After what seemed like a long time sleeping, a strange noise startled Patrick. He slowly opened his eyes and looked around. "Where am I?" he quietly asked. It was a beautiful meadow. He looked to the left and saw palm trees and sand. To the right, Patrick saw a forest with waterfalls. For a moment, he thought he was in a new part of the zoo.
He quickly realized this was some place very different. Patrick heard another sound and hid behind a big rock.
"Well, that was a good workout," said a strange voice.
"Yeah, I think we've got a good chance to win the event this year," announced another.
Patrick peeked out to see who was talking. He couldn't believe his eyes. He saw two raccoons, an elephant, a skunk, a kangaroo, a cheetah, a snail, and a frog wearing sunglasses.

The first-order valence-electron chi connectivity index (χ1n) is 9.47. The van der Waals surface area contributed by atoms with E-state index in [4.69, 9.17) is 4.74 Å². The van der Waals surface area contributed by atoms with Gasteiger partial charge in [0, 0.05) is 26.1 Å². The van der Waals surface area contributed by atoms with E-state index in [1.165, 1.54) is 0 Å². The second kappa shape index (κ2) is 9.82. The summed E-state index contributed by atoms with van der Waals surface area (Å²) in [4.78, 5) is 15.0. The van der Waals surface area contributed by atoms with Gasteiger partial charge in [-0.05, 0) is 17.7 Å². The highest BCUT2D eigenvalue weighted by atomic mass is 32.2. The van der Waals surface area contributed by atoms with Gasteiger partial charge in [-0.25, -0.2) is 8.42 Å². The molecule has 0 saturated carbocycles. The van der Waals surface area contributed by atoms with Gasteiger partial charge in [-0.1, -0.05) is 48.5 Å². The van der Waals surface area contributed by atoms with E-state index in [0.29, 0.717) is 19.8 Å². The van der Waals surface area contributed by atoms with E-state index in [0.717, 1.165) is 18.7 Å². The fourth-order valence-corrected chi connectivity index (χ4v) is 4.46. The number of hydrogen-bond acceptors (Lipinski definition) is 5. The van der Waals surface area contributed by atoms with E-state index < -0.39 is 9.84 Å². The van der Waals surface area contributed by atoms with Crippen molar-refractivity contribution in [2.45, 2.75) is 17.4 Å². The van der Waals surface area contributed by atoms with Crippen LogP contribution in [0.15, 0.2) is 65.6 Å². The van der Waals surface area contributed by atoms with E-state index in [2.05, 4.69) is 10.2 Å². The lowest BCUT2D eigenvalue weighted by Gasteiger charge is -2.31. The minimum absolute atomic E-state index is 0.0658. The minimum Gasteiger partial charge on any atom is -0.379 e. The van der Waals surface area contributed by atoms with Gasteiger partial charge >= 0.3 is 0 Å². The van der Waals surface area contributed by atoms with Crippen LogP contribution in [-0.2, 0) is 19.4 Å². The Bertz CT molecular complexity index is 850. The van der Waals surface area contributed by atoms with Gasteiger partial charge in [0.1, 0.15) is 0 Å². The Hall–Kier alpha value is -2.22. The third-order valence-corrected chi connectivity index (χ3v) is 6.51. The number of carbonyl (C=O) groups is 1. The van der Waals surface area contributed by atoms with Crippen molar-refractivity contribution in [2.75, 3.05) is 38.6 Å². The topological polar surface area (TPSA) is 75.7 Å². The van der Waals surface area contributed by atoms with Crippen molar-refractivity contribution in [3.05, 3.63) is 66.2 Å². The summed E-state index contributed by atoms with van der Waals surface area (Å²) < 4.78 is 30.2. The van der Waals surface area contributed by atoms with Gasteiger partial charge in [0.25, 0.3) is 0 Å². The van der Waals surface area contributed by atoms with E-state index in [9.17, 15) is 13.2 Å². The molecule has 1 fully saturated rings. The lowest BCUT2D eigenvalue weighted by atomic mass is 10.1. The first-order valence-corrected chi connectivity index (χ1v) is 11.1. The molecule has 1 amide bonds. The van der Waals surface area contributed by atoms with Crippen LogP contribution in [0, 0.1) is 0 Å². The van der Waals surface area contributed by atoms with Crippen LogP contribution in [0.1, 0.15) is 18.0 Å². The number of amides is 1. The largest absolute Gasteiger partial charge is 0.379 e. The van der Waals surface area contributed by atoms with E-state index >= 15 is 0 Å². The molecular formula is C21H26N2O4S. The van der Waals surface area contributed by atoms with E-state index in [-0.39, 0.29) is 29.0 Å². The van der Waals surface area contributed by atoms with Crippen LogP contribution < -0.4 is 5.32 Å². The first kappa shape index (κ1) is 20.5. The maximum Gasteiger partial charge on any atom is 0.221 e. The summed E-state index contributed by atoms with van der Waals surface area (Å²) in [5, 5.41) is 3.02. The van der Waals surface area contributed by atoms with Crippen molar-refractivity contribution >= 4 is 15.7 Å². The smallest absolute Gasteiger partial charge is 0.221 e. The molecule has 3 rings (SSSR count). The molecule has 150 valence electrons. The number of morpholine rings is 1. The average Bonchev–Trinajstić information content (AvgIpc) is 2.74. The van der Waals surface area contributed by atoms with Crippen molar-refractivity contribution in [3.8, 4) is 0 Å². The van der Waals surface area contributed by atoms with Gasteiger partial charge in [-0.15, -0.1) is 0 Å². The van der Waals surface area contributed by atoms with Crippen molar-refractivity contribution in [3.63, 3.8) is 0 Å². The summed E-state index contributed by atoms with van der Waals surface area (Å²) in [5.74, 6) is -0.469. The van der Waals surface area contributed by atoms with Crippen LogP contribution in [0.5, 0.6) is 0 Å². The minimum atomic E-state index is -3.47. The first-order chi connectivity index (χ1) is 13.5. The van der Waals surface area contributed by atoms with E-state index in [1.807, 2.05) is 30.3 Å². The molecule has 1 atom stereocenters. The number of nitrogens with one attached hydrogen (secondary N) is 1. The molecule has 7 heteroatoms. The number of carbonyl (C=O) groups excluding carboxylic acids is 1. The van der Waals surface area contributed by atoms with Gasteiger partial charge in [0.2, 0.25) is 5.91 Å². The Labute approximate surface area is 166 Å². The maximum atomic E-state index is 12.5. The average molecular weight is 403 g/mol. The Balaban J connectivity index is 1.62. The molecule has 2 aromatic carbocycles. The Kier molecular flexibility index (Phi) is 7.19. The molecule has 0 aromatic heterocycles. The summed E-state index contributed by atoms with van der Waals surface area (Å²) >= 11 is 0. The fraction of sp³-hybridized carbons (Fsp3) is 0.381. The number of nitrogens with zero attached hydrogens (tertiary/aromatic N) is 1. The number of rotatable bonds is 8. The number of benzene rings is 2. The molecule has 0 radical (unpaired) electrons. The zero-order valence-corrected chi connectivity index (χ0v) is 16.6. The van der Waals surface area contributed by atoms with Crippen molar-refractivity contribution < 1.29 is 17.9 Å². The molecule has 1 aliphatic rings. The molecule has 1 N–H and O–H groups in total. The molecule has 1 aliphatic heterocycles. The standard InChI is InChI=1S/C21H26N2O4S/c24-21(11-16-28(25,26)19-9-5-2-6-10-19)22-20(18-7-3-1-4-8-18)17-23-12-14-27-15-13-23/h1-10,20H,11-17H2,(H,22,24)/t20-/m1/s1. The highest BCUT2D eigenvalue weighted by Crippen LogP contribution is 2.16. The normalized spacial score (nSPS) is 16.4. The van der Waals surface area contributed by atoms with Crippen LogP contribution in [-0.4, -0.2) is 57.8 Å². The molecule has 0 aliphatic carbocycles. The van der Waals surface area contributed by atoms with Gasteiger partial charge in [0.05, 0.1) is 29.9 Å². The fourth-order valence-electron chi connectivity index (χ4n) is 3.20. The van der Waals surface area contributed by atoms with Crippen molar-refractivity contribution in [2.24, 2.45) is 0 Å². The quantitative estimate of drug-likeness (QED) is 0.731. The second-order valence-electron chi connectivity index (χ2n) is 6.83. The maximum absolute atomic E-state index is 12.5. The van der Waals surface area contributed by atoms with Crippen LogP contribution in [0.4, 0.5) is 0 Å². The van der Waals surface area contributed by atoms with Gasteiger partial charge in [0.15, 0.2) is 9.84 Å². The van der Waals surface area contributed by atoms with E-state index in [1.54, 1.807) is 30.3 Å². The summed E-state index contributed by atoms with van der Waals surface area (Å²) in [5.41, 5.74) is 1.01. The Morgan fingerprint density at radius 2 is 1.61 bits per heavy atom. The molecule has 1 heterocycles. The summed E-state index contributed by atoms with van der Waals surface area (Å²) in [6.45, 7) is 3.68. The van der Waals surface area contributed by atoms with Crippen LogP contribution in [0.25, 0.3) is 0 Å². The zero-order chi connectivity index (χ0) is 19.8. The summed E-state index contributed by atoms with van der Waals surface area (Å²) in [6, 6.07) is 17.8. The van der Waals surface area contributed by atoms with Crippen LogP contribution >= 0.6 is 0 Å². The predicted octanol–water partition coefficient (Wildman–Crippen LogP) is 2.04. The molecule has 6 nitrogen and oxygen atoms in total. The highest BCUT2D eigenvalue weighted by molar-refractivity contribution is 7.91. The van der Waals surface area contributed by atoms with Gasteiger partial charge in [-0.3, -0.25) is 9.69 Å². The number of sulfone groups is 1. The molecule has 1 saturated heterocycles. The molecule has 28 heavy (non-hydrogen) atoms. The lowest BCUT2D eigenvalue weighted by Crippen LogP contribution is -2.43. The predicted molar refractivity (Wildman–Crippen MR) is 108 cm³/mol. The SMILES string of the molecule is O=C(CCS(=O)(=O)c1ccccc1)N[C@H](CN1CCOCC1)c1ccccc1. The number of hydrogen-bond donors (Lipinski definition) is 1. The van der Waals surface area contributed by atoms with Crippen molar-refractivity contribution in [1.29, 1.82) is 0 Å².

Patrick pinched himself. Suddenly, one of the raccoons spotted him.
"Hey, who are you?" shouted a raccoon.
"Are you a spy from the other side of the Great Land?" asked the other raccoon.
"No, I'm Patrick," he said slowly.
"What's a Patrick?" asked the kangaroo.
"Patrick is my name," he replied. "I'm a boy from California."
"Where?" asked the elephant.
"California, in the United States," Patrick answered.
All the animals looked confused. Patrick shrugged and said, "It's over the hill."
"Oh," the animals exclaimed.
Excerpted from Once Upon a Daydream by Tom Farmer, Ramir Quintana. Copyright © 2013 Tom Farmer. Excerpted by permission of Trafford Publishing.
All rights reserved. No part of this excerpt may be reproduced or reprinted without permission in writing from the publisher.